The book is divided into three sections: "The Rise", "The Reign", and "The Run". All of it is well-written and factual, neither building Whitey Bulger up nor condemning him. However, the facts alone condemn him.
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Format: Hardcover Verified Purchase
I was a criminal defense attorney for thirty-eight years before ascending to the Massachusetts Judiciary for ten years. I have met and represented many of the individuals about whom the authors write. This book nails it. It reads like a gripping crime novel and captivates the reader from page one. It is fodder for a mesmerizing movie, presenting the problem of what NOT to include. There are other books on this subject but they pale as knockoffs to this GENUINE gold Rolex. Set aside some time when you begin this read for it's a thrilling visual insight of the inhabitants of the world of organized crime. Non-fiction books as exciting as this don't come along that often. It's a gem.
Judge Gerald Alch (Ret.)
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Whitey Bulger by Cullen and Murphy will forever be known as the authoritative resource for filtering out fact from fiction on the infamous and repugnant life of James" Whitey" Bulger.

I was just one of many aspiring young detectives who spent several years of our careers trying to take this murderous sociopath off the street, only to be intercepted by corruption time after time at the highest levels of government. Cullen and Murphy were alongside with us through those years.

This book should be mandatory reading at every local, state, and federal law enforcement academy in the country.

Bob Long
Detective Lieutenant Inspector
Massachusetts State Police, Retired
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I have to say that above all other genres of book, I love true crime stories so I was very intrigued about this book when I heard the authors interviewed on Talk of the Nation (RIP) one afternoon. Admittedly, the Irish mob particularly in Boston, was a subject that I had little prior experience with as most of my true crime books relate to serial killers or the Italian Mafia so I was really excited to dive into this book. What I found has been both, at times, riveting and excruciatingly boring. The authors have done an excellent job with this book, no question, however their style of reporting can make for tiresome reading at times. At the end of the day, this is a newspaper article that is hundreds of pages long and, as such, it can get to be a real slog to get through some parts. That said, this book is as straight forward a piece of reporting that you're going to get. The book is not prone to flights of artistic fancy or inferred insights into the minds of the central criminals. This book explores the facts and for that it is a fine book and if you're one that enjoys just straight up reporting, you'll find this book right up your alley. If you're like me, and enjoy a little more art and style to your writing, you might do better with a different book. I didn't learn anything in this book that I didn't learn in a 15 minute Google search of Whitey Bulger's name which may be the way to go. Fine book, well written just not entertaining enough for my taste. I am by no means suggesting that this is not an excellent book written by very talented reporters, I just mean to suggest that, if you like a little more flare with your reading, you might enjoy another book more.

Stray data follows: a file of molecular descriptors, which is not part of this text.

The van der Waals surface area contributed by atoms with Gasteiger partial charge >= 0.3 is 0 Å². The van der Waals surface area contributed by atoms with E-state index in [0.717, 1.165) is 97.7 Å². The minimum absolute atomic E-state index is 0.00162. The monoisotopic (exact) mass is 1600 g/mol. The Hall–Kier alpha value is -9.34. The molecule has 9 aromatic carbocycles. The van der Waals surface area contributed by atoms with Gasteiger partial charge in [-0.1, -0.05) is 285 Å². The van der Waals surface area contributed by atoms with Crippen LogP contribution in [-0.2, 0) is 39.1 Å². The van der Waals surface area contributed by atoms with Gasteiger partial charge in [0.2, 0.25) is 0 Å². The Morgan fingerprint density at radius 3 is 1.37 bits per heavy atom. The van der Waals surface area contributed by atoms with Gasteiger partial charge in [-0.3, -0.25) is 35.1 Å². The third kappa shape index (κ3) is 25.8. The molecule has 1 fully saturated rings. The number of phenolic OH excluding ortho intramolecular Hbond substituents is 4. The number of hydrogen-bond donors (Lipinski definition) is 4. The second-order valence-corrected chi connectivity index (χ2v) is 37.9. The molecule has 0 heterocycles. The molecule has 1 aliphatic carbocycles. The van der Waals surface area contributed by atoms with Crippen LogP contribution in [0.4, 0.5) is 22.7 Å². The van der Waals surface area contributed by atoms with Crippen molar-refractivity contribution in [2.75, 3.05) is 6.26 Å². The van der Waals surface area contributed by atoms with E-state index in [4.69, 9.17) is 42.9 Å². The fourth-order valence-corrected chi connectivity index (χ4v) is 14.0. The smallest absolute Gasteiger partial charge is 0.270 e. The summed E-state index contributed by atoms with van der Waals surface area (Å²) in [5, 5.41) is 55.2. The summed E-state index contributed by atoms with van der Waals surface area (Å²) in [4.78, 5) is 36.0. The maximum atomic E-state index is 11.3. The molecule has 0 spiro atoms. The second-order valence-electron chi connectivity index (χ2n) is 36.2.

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The authors, who are quite familiar with the Bulgers from their (the authors') years as reporters for the Boston Globe, have done a masterful job telling the story factually, without sensationalizing or over-analyzing those facts - and quite a story it is! The study of Whitey's character fascinated me, from his childhood on. The things he was able to get away with, largely because he was very tight with his FBI "handlers," chilled my blood. Yes, the FBI was concentrating principally on the Italian mafia, but did the FBI need to give Whitey a complete pass and look the other way as he systematically and brutally murdered, by his own admission, at least 40 people? Did the FBI try very hard to capture Whitey after he went on the lam? These are questions the authors raise, and, thankfully, do not answer definitively. The book certainly left me thinking.

Now that we are seeing Whitey's defense shaping up (he will not deny what he did, but claims he has immunity but was not an informant - read the book and you will see where this is coming from), part of me hopes that not too many people read this book, because as an attorney I hope the court will be able to seat an impartial jury, and this book gives details going back to the beginning, in the 1970s. (As another reviewer pointed out, Whitey's involvement in the South Boston busing mess was one of many revelations.) However, the book is so good that I believe it will be widely read.

I think the authors should do another book about John Connolly, the principal FBI handler who is now serving a long prison term. It appears the authors had a lot of material for their book on Whitey, including trial transcripts and judicial decisions (over 600 pages from Judge Mark Wolf alone, in the Connolly case!). Or, perhaps they could take a look at the informant system more generally.

I literally could not put this book down, and found myself rearranging my life in order to finish it. I highly recommend it.